(CTS) Conflict Tactics Scales

by Murray A. Straus, PhD, Sherry L. Hamby, PhD, et al.
Format
Self-report or interview
ADMIN TIME
10 minutes
Ages
Adults
Benefit
A quick, practical, targeted, and widely accepted assessment of domestic violence
Publish Date
2003
Qualifications
Level C required.

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(CTS™) Conflict Tactics Scales™

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CTS PC AutoScore Form (Pack of 25)
SKU: W-396B
1 x CTS PC AutoScore Form (Pack of 25)   + $66.00
Forms
CTS2 AutoScore Form (Pack of 25)
SKU: W-396A
1 x CTS2 AutoScore Form (Pack of 25)   + $66.00
Kits & Manuals
CTS Kit
SKU: W-396
Includes Handbook; 10 CTS 2 AutoScore Forms; 10 CTS PC AutoScore Forms
1 x CTS Kit   + $130.00
Kits & Manuals
CTS Handbook
SKU: W-396C
1 x CTS Handbook   + $89.00

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(CTS) Conflict Tactics Scales
(CTS) Conflict Tactics Scales

In stock

$66.00

Summary

    About This Product

    BY MURRAY A. STRAUS, PHD, SHERRY L. HAMBY, PHD, SUE BONEY-MCCOY, PHD, DAVID B. SUGARMAN, PHD, DAVID FINKELHOR, PHD, DAVID W. MOORE, PHD, AND DESMOND K. RUNYAN, MD

    The Conflict Tactics Scales (CTS) have been used for decades to evaluate violence within families and intimate relationships. The widespread use of these scales has resulted in a proliferation of adapted forms and some confusion about their clinical and research application. This Handbook clarifies the situation by compiling and organizing—in a single source—the large body of information about the CTS. In addition, it presents two updated versions of the instrument that serve as standard forms.    

    The first of these is the Revised Conflict Tactics Scales (CTS2), which brings the instrument up to date by correcting the psychometric shortcomings of the original. It is the recommended form for assessing partner violence. The second form, the Conflict Tactics Scales: Parent–Child Version (CTSPC), is the recommended form for evaluating child maltreatment and parent-to-child violence.

    A New Handbook With Practical Tips on Administration and Scoring

    The Handbook describes the evolution of the CTS2 and CTSPC, provides examples of their use in various settings, discusses their psychometric properties, and offers practical guidance regarding administration and scoring. It also includes survey results from a number of groups for comparative purposes. Because the CTS is not a typical psychological test, the Handbook does not include broad-based standard scores or information about diagnostic interpretation.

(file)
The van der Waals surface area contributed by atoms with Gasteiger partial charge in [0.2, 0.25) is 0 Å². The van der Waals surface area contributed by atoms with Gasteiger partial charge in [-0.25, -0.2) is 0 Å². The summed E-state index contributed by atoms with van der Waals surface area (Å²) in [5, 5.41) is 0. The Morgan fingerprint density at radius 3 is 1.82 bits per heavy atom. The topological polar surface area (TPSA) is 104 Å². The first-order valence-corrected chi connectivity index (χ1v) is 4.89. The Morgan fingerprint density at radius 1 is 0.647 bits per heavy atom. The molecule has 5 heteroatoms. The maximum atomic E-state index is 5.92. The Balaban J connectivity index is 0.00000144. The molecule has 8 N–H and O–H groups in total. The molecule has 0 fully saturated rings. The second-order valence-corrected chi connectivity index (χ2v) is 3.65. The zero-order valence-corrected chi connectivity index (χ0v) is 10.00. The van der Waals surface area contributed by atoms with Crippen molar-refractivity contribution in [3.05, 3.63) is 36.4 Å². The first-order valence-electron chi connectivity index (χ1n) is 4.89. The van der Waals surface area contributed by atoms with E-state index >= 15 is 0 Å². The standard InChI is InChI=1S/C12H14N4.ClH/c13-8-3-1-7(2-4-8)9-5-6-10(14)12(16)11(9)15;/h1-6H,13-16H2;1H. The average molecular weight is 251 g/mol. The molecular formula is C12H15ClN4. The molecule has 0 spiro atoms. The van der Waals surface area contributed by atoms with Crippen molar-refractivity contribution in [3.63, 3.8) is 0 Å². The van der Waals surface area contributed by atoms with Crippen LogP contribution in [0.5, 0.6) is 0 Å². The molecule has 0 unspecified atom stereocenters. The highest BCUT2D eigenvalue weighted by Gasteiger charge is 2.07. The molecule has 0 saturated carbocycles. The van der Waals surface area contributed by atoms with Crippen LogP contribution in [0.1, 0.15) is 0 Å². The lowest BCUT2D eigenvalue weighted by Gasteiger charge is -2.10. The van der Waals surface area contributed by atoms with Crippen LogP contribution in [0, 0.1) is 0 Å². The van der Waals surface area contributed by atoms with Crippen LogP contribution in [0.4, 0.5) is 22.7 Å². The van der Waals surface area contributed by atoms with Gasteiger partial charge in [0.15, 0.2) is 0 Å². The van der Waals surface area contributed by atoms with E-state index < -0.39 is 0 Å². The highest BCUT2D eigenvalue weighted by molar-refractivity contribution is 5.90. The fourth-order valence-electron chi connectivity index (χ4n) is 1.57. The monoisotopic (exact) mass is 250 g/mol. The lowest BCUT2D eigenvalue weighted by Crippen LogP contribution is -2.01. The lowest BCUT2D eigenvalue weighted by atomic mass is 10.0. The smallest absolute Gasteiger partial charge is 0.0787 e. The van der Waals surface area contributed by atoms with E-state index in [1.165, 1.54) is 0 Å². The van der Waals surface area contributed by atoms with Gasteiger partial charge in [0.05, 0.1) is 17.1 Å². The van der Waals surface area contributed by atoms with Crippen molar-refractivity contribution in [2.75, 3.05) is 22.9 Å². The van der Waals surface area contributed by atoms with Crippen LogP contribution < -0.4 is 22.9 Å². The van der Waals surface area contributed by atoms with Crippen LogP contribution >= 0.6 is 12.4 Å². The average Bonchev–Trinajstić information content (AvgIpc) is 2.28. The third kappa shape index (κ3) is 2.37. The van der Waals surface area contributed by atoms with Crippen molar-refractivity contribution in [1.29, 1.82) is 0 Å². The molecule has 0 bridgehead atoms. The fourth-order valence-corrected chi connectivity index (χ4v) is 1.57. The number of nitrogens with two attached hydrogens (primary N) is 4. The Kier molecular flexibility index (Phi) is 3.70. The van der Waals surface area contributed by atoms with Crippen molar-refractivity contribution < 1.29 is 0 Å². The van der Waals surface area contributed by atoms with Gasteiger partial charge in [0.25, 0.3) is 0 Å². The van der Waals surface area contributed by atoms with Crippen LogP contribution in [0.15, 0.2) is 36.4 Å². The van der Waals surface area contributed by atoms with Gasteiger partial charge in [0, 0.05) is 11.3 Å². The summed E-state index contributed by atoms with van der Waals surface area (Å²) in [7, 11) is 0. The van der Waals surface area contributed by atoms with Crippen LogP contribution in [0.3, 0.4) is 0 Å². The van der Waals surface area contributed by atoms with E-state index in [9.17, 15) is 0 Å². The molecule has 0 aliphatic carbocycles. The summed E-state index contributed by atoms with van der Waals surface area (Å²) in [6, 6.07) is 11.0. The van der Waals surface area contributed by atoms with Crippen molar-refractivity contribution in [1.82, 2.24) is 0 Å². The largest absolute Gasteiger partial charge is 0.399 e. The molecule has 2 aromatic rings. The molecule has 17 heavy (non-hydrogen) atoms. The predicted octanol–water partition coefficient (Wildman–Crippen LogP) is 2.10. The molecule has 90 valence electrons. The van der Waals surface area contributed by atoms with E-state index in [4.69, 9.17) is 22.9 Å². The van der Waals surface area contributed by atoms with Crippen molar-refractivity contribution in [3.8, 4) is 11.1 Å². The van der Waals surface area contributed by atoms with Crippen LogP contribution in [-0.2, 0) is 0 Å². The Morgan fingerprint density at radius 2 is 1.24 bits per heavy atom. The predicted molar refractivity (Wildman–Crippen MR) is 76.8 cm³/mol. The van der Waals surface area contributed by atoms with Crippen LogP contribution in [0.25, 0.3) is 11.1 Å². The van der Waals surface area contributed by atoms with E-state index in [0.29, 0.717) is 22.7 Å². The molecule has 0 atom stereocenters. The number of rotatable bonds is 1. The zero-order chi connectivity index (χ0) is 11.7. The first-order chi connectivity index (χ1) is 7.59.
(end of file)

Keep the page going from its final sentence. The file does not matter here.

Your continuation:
Updated Forms That Quantify the Level of Abuse in Families

    The CTS2 and CTSPC can each be completed in just 10 minutes. The CTS2 includes 78 items, half referring to the respondent’s behavior and half to the partner’s behavior. Using an 8-point scale, the respondent simply indicates how often each behavior has occurred. This produces “Self” and “Partner” scores for the following dimensions: 

    • Negotiation
    • Psychological Aggression
    • Physical Assault
    • Sexual Coercion
    • Injury

    The test form includes space to record scores from an appropriate comparison sample selected from the Handbook.    

    The CTSPC is composed of 35 items, most focusing on the respondent’s behavior with his or her child, several inquiring about the parent’s own experiences as a child. These items yield scores for the following areas: 

    • Nonviolent Discipline
    • Psychological Aggression
    • Physical Assault
    • Weekly Discipline
    • Neglect
    • Sexual Abuse

    Both forms identify and quantify the level of abuse in families—specifically with regard to wife beating and child abuse. Although the scales include items that describe constructive conflict tactics and verbal aggression, their primary focus is on physically aggressive acts of intimidation and coercion.

    The Standard Survey Tool for Assessing Domestic Violence

    In addition to providing useful information, the CTS2 and CTSPC meet the practical needs of family therapists, social workers, and other mental health professionals. First, they take only a few minutes to administer (in a self-report or interview format) and can be easily added to standard intake procedures. Second, they target specific actions and therefore do not require that respondents recognize their own behavior as violent in order to answer questions about it. Third, they can be completed by one partner or by both partners separately.